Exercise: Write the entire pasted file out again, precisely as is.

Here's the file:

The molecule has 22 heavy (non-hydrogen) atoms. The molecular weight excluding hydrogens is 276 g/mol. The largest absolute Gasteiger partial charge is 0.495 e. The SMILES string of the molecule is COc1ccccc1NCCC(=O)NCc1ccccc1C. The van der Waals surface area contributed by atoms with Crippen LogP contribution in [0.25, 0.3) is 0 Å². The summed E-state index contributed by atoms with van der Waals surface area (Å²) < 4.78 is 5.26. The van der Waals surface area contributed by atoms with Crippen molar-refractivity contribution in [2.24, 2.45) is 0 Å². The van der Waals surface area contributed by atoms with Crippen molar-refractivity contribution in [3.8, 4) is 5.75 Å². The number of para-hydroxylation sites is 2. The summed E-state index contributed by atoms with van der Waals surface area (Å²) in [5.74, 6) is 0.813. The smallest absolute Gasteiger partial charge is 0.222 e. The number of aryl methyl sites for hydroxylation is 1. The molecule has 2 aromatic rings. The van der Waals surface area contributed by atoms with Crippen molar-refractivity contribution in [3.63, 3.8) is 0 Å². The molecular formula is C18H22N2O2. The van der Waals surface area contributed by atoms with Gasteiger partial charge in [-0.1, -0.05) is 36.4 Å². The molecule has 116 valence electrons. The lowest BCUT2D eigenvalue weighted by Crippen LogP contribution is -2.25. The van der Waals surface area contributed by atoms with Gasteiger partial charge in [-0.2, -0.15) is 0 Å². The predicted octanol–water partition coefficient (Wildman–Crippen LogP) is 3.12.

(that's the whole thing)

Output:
The molecule has 22 heavy (non-hydrogen) atoms. The molecular weight excluding hydrogens is 276 g/mol. The largest absolute Gasteiger partial charge is 0.495 e. The SMILES string of the molecule is COc1ccccc1NCCC(=O)NCc1ccccc1C. The van der Waals surface area contributed by atoms with Crippen LogP contribution in [0.25, 0.3) is 0 Å². The summed E-state index contributed by atoms with van der Waals surface area (Å²) < 4.78 is 5.26. The van der Waals surface area contributed by atoms with Crippen molar-refractivity contribution in [2.24, 2.45) is 0 Å². The van der Waals surface area contributed by atoms with Crippen molar-refractivity contribution in [3.8, 4) is 5.75 Å². The number of para-hydroxylation sites is 2. The summed E-state index contributed by atoms with van der Waals surface area (Å²) in [5.74, 6) is 0.813. The smallest absolute Gasteiger partial charge is 0.222 e. The number of aryl methyl sites for hydroxylation is 1. The molecule has 2 aromatic rings. The van der Waals surface area contributed by atoms with Crippen molar-refractivity contribution in [3.63, 3.8) is 0 Å². The molecular formula is C18H22N2O2. The van der Waals surface area contributed by atoms with Gasteiger partial charge in [-0.1, -0.05) is 36.4 Å². The molecule has 116 valence electrons. The lowest BCUT2D eigenvalue weighted by Crippen LogP contribution is -2.25. The van der Waals surface area contributed by atoms with Gasteiger partial charge in [-0.2, -0.15) is 0 Å². The predicted octanol–water partition coefficient (Wildman–Crippen LogP) is 3.12.